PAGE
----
market chain in the world. (www.asda.com)

 

Prior to 2001, Asda was mainly using road transport for the
movement of all the goods from its centres to the supermarkets all over the
United Kingdom, but then they realized that they should change their movement
of freight from road to rail.

 

Asda, which started using rail in 2001,
is in partnership with the Malcolm Group providing a daily service connecting
the Asda National Distribution Centre at Magna Park to the Asda RDC in
Grangemouth, a distance of 550 km. Asda uses Malcom’s services once a day,
which currently runs six days a week and can take a minimum of 13 containers
each night including general merchandise, clothing and food to the Grangemouth
freight depot, which is only 500 yards from Asda’s depot. (heraldscotland.com)

 

The rail haulage for this flow is provided by DB
Schenker Rail (UK) Limited as part of their operating contract with the Malcolm
Group. Magna Park is 15 km away from the Daventry International Rail Freight
Terminal, and the Grangemouth RDC is about 2 km from the destination terminal.
(www.freightonrail.org.uk)

 

4.2 TESCO-

Tesco was founded in 1919 by jack cohen from a market stall in
London’s east end. Today it is one of the largest retailers in the world.
Tesco’s core business is retailing in the UK, which provides 60% of all sales
and profit. Tesco has the widest range of food of any retailer in the UK.

 

Prior
to 2006, Tesco was heavily dependent on road transport for the movement of
goods which made them prone to high carbon emissions and high costs.

 

Tesco, after 2006 working in partnership, DRS and Stobart
Rail combined their very best road and rail capabilities to create a tailor-made solution
to meet Tesco’s requirements. The end result of this was a service which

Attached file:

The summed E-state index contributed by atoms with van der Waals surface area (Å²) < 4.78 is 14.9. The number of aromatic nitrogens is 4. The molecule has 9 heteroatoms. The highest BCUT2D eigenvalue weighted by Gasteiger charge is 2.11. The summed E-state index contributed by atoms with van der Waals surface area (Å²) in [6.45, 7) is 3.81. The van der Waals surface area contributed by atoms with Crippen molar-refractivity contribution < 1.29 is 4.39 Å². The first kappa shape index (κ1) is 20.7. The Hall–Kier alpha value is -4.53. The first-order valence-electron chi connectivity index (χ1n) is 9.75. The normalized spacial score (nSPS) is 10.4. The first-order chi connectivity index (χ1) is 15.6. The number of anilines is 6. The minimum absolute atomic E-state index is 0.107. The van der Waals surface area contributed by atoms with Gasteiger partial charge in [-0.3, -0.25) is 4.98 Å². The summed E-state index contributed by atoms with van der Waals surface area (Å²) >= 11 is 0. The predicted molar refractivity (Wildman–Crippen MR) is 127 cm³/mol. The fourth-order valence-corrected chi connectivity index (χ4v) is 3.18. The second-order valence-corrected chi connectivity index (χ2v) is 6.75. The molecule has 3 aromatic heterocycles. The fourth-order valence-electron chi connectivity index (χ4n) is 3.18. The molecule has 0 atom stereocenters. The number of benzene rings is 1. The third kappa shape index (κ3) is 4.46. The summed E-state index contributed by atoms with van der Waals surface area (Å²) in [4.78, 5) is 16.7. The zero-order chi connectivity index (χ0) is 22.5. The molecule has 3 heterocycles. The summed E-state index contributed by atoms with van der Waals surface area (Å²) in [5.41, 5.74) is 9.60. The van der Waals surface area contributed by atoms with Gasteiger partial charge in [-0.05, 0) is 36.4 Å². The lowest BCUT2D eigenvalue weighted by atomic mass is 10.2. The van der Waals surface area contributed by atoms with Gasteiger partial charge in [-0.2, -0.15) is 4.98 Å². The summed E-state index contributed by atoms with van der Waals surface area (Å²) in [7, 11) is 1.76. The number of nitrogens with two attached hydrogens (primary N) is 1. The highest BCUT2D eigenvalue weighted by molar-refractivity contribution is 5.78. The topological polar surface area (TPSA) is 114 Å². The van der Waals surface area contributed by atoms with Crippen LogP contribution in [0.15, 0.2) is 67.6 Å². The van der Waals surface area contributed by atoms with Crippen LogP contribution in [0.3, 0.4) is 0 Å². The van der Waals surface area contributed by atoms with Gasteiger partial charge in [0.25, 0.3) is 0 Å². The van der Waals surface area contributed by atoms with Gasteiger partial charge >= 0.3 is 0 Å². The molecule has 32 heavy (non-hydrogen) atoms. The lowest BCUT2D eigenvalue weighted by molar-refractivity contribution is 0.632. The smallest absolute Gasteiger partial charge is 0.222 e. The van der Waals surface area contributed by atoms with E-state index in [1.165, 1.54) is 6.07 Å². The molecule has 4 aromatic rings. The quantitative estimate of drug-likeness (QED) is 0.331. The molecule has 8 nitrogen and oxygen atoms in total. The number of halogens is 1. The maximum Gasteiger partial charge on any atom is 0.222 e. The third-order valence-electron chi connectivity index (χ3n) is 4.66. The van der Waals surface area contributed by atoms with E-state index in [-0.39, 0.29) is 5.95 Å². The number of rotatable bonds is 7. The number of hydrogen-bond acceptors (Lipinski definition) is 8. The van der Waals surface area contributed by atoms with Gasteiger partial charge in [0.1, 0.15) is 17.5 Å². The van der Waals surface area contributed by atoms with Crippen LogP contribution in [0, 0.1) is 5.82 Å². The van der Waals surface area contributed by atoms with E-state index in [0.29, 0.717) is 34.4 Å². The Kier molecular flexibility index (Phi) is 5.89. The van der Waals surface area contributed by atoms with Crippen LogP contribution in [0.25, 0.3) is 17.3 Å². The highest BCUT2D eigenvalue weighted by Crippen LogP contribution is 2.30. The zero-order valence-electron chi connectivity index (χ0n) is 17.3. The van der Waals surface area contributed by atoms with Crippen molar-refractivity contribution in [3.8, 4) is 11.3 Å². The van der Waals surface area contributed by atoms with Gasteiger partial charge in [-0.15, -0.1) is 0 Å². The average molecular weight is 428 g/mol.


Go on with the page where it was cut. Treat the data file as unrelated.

is providing highly efficient distribution across the UK from Tesco’s
Daventry depot.

 

Since, switching to an intermodal delivery solution it has
saved an estimated 26,000,000 lorry miles every year, with a correspondingly
dramatic reduction in CO2, as the full range of intermodal services come on
line. On average, each rail journey takes 77 heavy goods vehicles off the
UK’s already congested roads. This results in dramatic fuel savings and can
reduce CO2 emissions by up to 80% depending on the route. (www.stobartrail.com)

 

Tesco
currently has four dedicated rail services, which it estimates saves around
15,000 tonnes of CO2 equivalent per year by removing the need for 14 million
miles of road journeys.

 

 

Tesco’s
latest initiative is that it has partnered with local businesses to run a new
rail freight service in Wales six days a week transporting ‘swap-body’
containers, which are delivered to the rail freight depots by lorry and simply
lifted between lorry and train. The trains travel between Magor and Daventry,
where Tesco has its main rail-connected UK distribution centre.

 

The
return trip also provides opportunities for South Wales businesses to transport